Pakistan’s mad blasphemy law: clerics call for the death of Sherry Rehman
BRITISH-educated Sherry Rehman, a journalist and a senior leader of the Pakistan People’s Party, is reportedly refusing to leave Pakistan, despite renewed calls by fanatical Muslim clerics to have her killed.
Rehman incurred the wrath of Muslim fundamentalists when she called for changes in the blasphemy law. Last November, she submitted a private bill in Parliament that sought to drop the mandatory death sentence for blasphemy.
According to this report, Interior Minister Rehman Malik advised the former information minister to leave the country if she wanted to keep safe from religious extremists.
A source last week told Pakistan Today that Malik telephoned Sherry, telling her to leave the country at the earliest opportunity because:
Fanatics are hell bent to take her life due to her views on blasphemy laws.
Renewed threats against Rehman came days after a police guard gunned down Punjab Governor Salman Taseer for criticising the blasphemy law.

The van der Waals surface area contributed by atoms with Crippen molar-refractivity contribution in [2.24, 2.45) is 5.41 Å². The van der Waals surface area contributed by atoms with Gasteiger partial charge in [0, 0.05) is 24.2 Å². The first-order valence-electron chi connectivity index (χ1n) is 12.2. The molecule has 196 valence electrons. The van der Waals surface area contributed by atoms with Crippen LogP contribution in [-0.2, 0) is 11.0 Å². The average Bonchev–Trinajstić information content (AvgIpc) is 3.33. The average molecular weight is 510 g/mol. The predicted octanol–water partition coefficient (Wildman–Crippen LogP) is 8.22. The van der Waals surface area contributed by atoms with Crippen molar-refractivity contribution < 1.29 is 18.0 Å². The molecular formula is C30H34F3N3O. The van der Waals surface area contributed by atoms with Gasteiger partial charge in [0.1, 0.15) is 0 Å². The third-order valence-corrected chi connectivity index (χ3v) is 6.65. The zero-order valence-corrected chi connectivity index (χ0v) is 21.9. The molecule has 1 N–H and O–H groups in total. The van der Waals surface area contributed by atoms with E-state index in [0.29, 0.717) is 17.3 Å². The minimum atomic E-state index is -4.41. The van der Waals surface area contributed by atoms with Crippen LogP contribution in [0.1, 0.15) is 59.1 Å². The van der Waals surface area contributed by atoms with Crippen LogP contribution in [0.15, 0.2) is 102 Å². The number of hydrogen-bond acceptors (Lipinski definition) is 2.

According to this report, several clerics issued fatwas against Rehman, declaring her an infidel. Media reports said the imam of Sultan Masjid, one of Karachi’s biggest mosques, declared Rehman a “kaafir” (infidel) and “wajib-ul-qatl” (fit to be killed) while delivering a sermon after last Friday’s prayers.
The mosque has close ties to the Saudi Arabian government.
Security has been enhanced at Rehman’s residence in Karachi, but she has told the media she will not leave Pakistan.
Meanwhile, according to this report, tens of thousands of people rallied yesterday in the Pakistani city of Karachi against any changes toÂ the blasphemy law.
A largeÂ number of police officersÂ guardedÂ Sunday’s demonstration, which forced the closure ofÂ businesses and roads in the area.Â ParticipantsÂ chanted slogans and waved the flags of religious parties.
Qari Ahsaan, from the banned group Jamaat ud Dawa,Â addressed the crowd from a stage, saying:
We can’t compromise on the blasphemy law. It’s a divine law and nobody can change it. Our belief in the sanctity of our prophet is firm and uncompromising and we cannot tolerate anyone who blasphemes. Whoever blasphemes will face the sameÂ fate as Salman Taseer.
But speaking to Al Jazeera from Islamabad, Omar Waraich, Pakistan correspondent for the UK’s Independence newspaper, said:
The reality is that there are no moves afoot right now to amend this law in any way. The government and the rulingÂ party [PakistanÂ People's Party, or PPP]Â have backed off that. It [the rally] certainly means that a more radical, more intolerant mood has become mainstream in Pakistan for the moment. For the moment the liberal voices have been silenced.
Hat tip: Roger F